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The Triangle of the Vegetables /Productive Community Greenhouse

I wonder what sort of plastic is used on the green house, and what influences the plastic has on the vegetables if any?

 
Dec 20, 17 11:15 am
jla-x

usually polycarbonate.  Not sure what you mean by influence?

Dec 20, 17 11:49 am

if proximity to the plastic has any effect, compared to vegetables grown without that proximity, for example, vegetables wrapped in plastic sometimes have a residual taste from the plastic

jla-x

It's been widely used and never heard of any negative effects of plastic chemicals getting into the vegetables, but that doesn't mean it's not possible. Any time you hear plastic it degrades...and in greenhouses, moisture often condenses on the plastic and drips back down. I guess this could possibly contaminate the soil and crops. Never heard of any such study though:(

jla-x

*heat

We have a small organic garden here, but we skip the plastic which results in significant loss from insects and animals, but the food (what is left) tastes great. We still grow more than we can eat, and give the surplus away.

jla-x

I'd be interested to know if you find anything.

I'm assuming you're asking about this project recently featured on the site's front page: https://archinect.com/firms/pr...

My guess is polyethylene. There is a label that can be seen in many of the photos, but I can't find anything specific if I search for the designation "AG17" and variations of plastic sheet, greenhouse plastic, etc. In some photos they've made pretty poor attempts to photoshop it out, but there are enough you can get a good look at it. It does seem purposefully labeled for greenhouse applications (or something like it) otherwise I'm not sure why they would need to label the inside face. There is probably some type of UV resistant treatment or film on the outside surface. 

Dec 20, 17 12:43 pm

Here is a recent study on plastics leaching chemicals over time, (still reading)  https://www.ncbi.nlm.nih.gov/p...

Dec 20, 17 1:01 pm

'Recent' might be a debatable adjective for that particular study (it is getting on the older side of 'recent' in my view. Within the last 5 years was always a threshold for me in my research). It also appears to be looking at drinking and eating wares based on the protocol they are using to stress the plastic. I'd be cautious trying to draw any correlations of the conclusions to the greenhouse's plastic.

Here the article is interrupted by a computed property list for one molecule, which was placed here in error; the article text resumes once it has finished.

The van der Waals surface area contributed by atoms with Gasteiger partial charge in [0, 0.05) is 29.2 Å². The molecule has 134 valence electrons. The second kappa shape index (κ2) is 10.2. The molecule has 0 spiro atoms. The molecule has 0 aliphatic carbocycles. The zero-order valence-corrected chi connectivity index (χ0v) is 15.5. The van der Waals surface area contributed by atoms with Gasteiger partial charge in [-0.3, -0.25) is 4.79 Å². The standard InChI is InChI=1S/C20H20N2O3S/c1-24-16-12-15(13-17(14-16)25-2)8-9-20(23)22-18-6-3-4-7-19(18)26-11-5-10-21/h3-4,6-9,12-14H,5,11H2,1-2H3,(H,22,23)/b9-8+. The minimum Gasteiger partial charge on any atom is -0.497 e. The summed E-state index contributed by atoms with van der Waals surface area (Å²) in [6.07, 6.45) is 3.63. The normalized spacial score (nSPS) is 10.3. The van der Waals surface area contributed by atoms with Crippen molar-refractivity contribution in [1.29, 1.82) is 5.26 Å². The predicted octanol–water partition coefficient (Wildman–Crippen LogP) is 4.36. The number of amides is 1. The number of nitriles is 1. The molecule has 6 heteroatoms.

I try to keep plastics out of the cycle in general for the organic food growing. I wonder if they could use screen/netting for the subject project or would they lose too much heat?

JLC-1

hippie

sadly I was removed from the wait list for licensed hippie during the great purge

JLC-1

sad hippie

sad something, I dunno what to call it

Wood Guy

Greenhouse covers are usually polyethylene, unless they are rigid polycarbonate panels. Polyethylene is usually considered relatively inert--it's what they use for beverage containers. I'm a pretty serious organic gardener and read a lot about hoophouses and greenhouses, and have not heard any concerns about the health quality of the vegetables due to plastic. There are plenty of reasons to avoid plastic, but this is not one, from everything I've read.

David, if you have not read it, you might find this book interesting: https://www.amazon.com/Four-Se.... The author is well known and respected in the organic farming and gardening world, and in that book he goes fairly deep into hoophouse and greenhouse details.

The label on the Triangle Greenhouse cover may face inward if it has condensation control, such as this product: https://www.farmtek.com/farm/s....

Jan 13, 18 7:20 pm

thank you, will take a look

randomised

What about actual glass?

Jan 15, 18 3:16 am
tintt

Those plastics don't last very long, 5-10 years, you have to replace them.

Jan 16, 18 12:14 pm

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